Closing down a business is a big decision. It’s critical to take the right steps involved in the process. The reasons may be associated with poor management, poor marketing, anemic sales productivity, poor cash flow, inadequate investment capital, imprudent cutbacks, poor supply and delivery chains, and bankruptcy caused by rapid expansion.

If you’re closing because you lack the necessary working capital, consider applying to a reputable business funding provider like First American Merchant to get low-cost and reliable business loans to improve your situation. is also a respectable processor that offers exceptional payment processing services, including a bad credit merchant account, to merchants of any type and size.

However, if you’ve decided to close, just admit the fact and follow these tips:

  1. Vote “Yes” to Close the Business

If your business is a partnership, limited liability company (LLC) or a corporation, all the stakeholders must vote to dissolve the business entity according to the articles of organization.

  1. File the Certificate of Dissolution with the State

When shareholders or members have already voted for the dissolution, you must file paperwork with the state in which the business was incorporated.

  1. File Federal, State, and Local Tax Forms

Your tax obligations don’t immediately cease. Business closing must be formalized with the IRS as well as your state and local taxing agencies.

  1. Inform Your Creditors

You must inform all of your company’s creditors by mail that your business is closing. Your state may allow for claims from creditors that are unknown to the company at the time of dissolution.

  1. Settle Your Creditors’ Claims

Your company can accept or reject your creditor claims. Accepted claims must be paid or satisfactory arrangements made with creditors for repayment.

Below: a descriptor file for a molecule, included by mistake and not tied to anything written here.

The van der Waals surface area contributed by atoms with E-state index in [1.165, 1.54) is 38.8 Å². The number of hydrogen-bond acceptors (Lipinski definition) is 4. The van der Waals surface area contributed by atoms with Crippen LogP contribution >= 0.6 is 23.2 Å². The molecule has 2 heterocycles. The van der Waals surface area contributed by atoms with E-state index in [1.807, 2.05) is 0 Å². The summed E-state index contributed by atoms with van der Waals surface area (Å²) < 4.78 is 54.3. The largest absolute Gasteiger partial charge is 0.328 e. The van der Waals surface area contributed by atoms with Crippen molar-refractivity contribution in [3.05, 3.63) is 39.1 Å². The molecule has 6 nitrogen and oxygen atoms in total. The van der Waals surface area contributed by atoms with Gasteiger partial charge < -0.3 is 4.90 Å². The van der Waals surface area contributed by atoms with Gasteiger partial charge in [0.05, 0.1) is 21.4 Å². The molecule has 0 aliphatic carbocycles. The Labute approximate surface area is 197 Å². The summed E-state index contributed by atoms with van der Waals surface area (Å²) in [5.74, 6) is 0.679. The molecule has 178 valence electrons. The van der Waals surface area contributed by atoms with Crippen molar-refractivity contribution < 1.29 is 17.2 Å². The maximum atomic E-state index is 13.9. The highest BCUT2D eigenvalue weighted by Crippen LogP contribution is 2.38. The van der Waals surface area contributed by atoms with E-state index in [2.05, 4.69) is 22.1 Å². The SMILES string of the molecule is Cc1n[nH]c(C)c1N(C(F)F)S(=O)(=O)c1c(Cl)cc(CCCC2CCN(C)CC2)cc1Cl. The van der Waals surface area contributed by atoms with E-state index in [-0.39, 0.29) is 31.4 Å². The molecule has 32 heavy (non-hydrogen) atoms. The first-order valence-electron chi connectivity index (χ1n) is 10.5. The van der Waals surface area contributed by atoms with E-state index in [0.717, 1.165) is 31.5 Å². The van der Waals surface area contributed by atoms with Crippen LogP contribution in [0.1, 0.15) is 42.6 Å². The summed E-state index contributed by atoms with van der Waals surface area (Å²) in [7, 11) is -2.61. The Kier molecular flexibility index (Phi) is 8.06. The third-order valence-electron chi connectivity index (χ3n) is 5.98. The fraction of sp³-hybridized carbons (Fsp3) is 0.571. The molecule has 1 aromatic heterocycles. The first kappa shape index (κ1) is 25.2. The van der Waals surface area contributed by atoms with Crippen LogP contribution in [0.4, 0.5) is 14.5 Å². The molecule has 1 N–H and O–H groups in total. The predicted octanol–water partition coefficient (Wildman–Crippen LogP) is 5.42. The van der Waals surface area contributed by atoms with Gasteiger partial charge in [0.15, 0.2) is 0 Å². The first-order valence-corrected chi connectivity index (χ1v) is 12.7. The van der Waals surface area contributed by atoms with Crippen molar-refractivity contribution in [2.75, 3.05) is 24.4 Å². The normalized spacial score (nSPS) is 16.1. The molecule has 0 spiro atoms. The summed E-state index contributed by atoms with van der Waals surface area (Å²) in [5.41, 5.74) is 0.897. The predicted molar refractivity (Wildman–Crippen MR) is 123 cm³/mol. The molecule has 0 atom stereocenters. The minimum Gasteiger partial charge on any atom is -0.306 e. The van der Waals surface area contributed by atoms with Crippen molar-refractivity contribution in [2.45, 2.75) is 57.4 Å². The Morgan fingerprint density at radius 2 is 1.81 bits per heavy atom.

1. Distribute the Remaining Assets

After claims are paid, remaining assets may be distributed to company owners in proportion to the share of ownership. Distributions must be reported to the IRS.

  1. Build an Exit Strategy

An exit strategy can help you mitigate your future risk and get as much money as possible back out of the business.

  1. Decide on the Time to Close

This is a personal decision, however, you can ask yourself some common questions like “Is there still a market for your products/services?” “Is your business still fun?” “Have you failed to make a profit after 5 years?” to make a better decision.

  1. Inform Your Employees

All employees must be notified. According to Federal law and the Worker Adjustment and Retraining Notification (WARN) Act, employers with over 99 employees must notify their employees in writing that the business is closing. Employees must receive the notice at least 60 days before the closing date. Employees must be issued final paychecks by their last day of work or due to your state laws.

  1. Inform Your Customers

All of your clients must be notified that your business is closing.  They should know the last date to place any final orders. You can also give your customers a list of other vendors who can offer similar goods/services.

  1. Liquidate Your Assets

Turn to a professional auctioneer and hold a public auction. Pay a business broker a fee to sell off your assets. File bankruptcy so that the bankruptcy trustee can sell your assets and pay off your creditors with the proceeds. Assign your assets and debts to a company specializing in liquidating businesses.

  1. Resolve Financial Obligations

All financial accounts owned by your business must be settled and paid. Make sure any tax obligations are settled so to avoid further fines or interest penalties.

  1. Legally Dissolve the Business Entity

If you own a general partnership or sole proprietorship, you can avoid taking any legal actions to dissolve it. However, it’s a good idea to let the government and creditors know that you’re closing. Also, all unnecessary licenses, permits, and all business names registered with the local government must be canceled. Keep tax and employment records for at min. 5 years after your business is closed.

Closing down a business requires a certain process to follow. This process is just as important as the steps required to start a business.

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